Syrian war crimes suspect appears in Dutch court

Tahrir Al-Sham fighters near the villages of Al-Foua and Kefraya, in Syria. Ahmad al Khedr told a journalist he was a member of the Nusra Front, now known as Tahrir Al-Sham. (Reuters)
Updated 02 September 2019

Syrian war crimes suspect appears in Dutch court

  • Ahmad al Khedr, also known as Abu Khuder, faces charges of murder and membership of a terrorist group under Dutch universal jurisdiction laws
  • Al Khedr allegedly led a battalion known as Ghuraba’a Mohassan, but his lawyer said he had been lying when he told a journalist he was a member of the Nusra Front

AMSTERDAM: Lawyers for a Syrian accused of war crimes in the Netherlands for allegedly participating in an execution during the country’s civil war denied on Monday that their client was a member of the radical Nusra Front.
Ahmad al Khedr, also known as Abu Khuder, faces charges of murder and membership of a terrorist group under Dutch universal jurisdiction laws. He faces a maximum sentence of life in prison if found guilty.
This is the first time a Syrian national has been charged with war crimes under Dutch jurisdiction laws. The case against Al Khedr marks only the second time a Dutch court has looked at crimes committed during the war in Syria, the earlier case targeting Dutch Islamists who fought in the conflict.
At a pretrial hearing in a high-security courthouse near Schiphol airport, the 47-year-old Al Khedr was clean shaven and wore a light blue shirt.
Al Khedr allegedly led a battalion known as Ghuraba’a Mohassan, or Strangers of Mohassan, but his lawyer said he had been lying when he told a journalist he was a member of the Nusra Front.
“That was not true,” Andre Seebregts told the court.
Prosecutors say the defendant participated in the summary execution of a captured Syrian soldier in July 2012. Videos of the execution circulated on the Internet, they said.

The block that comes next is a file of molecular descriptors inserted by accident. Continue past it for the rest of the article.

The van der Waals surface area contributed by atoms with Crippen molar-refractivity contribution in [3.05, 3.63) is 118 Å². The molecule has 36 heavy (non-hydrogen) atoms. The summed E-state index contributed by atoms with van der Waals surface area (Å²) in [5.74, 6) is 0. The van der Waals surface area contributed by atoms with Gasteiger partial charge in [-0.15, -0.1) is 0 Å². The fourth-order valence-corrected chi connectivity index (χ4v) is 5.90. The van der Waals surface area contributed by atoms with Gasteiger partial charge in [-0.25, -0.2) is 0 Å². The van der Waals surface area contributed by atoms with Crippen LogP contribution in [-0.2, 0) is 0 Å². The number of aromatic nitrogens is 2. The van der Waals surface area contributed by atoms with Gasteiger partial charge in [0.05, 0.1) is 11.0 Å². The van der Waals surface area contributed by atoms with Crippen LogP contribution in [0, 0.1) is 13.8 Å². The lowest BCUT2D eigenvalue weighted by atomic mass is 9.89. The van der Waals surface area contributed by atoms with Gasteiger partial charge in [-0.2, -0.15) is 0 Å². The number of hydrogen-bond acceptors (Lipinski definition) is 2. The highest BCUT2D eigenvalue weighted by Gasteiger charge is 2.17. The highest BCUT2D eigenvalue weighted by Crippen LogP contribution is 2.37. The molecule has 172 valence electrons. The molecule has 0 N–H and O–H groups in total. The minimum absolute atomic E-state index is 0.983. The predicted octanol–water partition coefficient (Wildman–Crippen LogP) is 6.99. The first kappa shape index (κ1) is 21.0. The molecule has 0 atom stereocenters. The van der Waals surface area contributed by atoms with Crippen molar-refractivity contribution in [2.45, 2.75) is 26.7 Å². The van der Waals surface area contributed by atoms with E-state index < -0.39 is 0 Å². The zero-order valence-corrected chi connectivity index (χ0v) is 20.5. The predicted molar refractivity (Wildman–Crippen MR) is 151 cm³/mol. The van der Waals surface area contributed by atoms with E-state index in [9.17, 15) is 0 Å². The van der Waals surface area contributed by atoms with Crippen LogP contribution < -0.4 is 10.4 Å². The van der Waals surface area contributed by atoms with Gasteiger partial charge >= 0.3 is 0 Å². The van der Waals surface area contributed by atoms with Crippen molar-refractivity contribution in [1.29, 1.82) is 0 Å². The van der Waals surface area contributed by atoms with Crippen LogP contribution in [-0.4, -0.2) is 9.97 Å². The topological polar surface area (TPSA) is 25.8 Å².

Seebregts said Al Khedr admitted being at the site of the execution, but denied he participated in the killing.
“My client was there to ask if the officer could be traded for his two brothers (who were held by Syrian government forces),” Seebregts said.
Dutch authorities say Abu Khuder, who was arrested in May, had been in the Netherlands since 2014, where he had been granted temporary asylum. The charges against him are based on witness testimonies provided by German police.
The next hearing was set for Nov. 18.
Under Dutch law, genocide, war crimes and crimes against humanity committed on foreign soil can be prosecuted under universal jurisdiction if a suspect resides in the Netherlands.
The latest incarnation of the Nusra Front, which was part of Al-Qaeda until 2016, is Tahrir Al-Sham. An amalgamation of extremist groups dominated by the former Nusra, it is the most powerful armed group in Syria’s northwest.


Most overrated? Ex-US defense chief Mattis laughs off Trump insult at charity gala

Updated 14 min 5 sec ago

Most overrated? Ex-US defense chief Mattis laughs off Trump insult at charity gala